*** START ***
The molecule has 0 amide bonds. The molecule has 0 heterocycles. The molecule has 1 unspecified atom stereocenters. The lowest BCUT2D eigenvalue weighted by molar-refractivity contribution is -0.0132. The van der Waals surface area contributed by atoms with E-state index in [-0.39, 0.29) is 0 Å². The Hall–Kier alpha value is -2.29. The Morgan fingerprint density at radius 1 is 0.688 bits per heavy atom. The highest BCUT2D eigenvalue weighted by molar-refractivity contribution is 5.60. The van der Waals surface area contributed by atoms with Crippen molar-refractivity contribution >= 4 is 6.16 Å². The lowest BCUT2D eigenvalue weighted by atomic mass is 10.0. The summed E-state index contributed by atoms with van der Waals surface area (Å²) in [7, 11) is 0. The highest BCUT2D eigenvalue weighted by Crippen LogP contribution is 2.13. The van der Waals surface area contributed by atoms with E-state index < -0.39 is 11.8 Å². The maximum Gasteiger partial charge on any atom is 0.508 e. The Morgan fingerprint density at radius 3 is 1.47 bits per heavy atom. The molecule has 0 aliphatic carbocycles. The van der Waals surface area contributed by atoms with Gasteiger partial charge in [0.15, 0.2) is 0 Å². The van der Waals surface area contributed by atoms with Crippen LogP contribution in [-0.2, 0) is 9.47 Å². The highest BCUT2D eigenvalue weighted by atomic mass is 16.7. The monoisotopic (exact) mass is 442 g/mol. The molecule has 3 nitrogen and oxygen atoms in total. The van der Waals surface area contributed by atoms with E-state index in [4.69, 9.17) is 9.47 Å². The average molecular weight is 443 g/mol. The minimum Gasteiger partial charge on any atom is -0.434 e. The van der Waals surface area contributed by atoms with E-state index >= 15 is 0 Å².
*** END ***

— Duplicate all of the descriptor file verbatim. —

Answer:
The molecule has 0 amide bonds. The molecule has 0 heterocycles. The molecule has 1 unspecified atom stereocenters. The lowest BCUT2D eigenvalue weighted by molar-refractivity contribution is -0.0132. The van der Waals surface area contributed by atoms with E-state index in [-0.39, 0.29) is 0 Å². The Hall–Kier alpha value is -2.29. The Morgan fingerprint density at radius 1 is 0.688 bits per heavy atom. The highest BCUT2D eigenvalue weighted by molar-refractivity contribution is 5.60. The van der Waals surface area contributed by atoms with Crippen molar-refractivity contribution >= 4 is 6.16 Å². The lowest BCUT2D eigenvalue weighted by atomic mass is 10.0. The summed E-state index contributed by atoms with van der Waals surface area (Å²) in [7, 11) is 0. The highest BCUT2D eigenvalue weighted by Crippen LogP contribution is 2.13. The van der Waals surface area contributed by atoms with E-state index < -0.39 is 11.8 Å². The maximum Gasteiger partial charge on any atom is 0.508 e. The Morgan fingerprint density at radius 3 is 1.47 bits per heavy atom. The molecule has 0 aliphatic carbocycles. The van der Waals surface area contributed by atoms with Gasteiger partial charge in [0.15, 0.2) is 0 Å². The van der Waals surface area contributed by atoms with Crippen LogP contribution in [-0.2, 0) is 9.47 Å². The highest BCUT2D eigenvalue weighted by atomic mass is 16.7. The monoisotopic (exact) mass is 442 g/mol. The molecule has 3 nitrogen and oxygen atoms in total. The van der Waals surface area contributed by atoms with E-state index in [4.69, 9.17) is 9.47 Å². The average molecular weight is 443 g/mol. The minimum Gasteiger partial charge on any atom is -0.434 e. The van der Waals surface area contributed by atoms with E-state index >= 15 is 0 Å².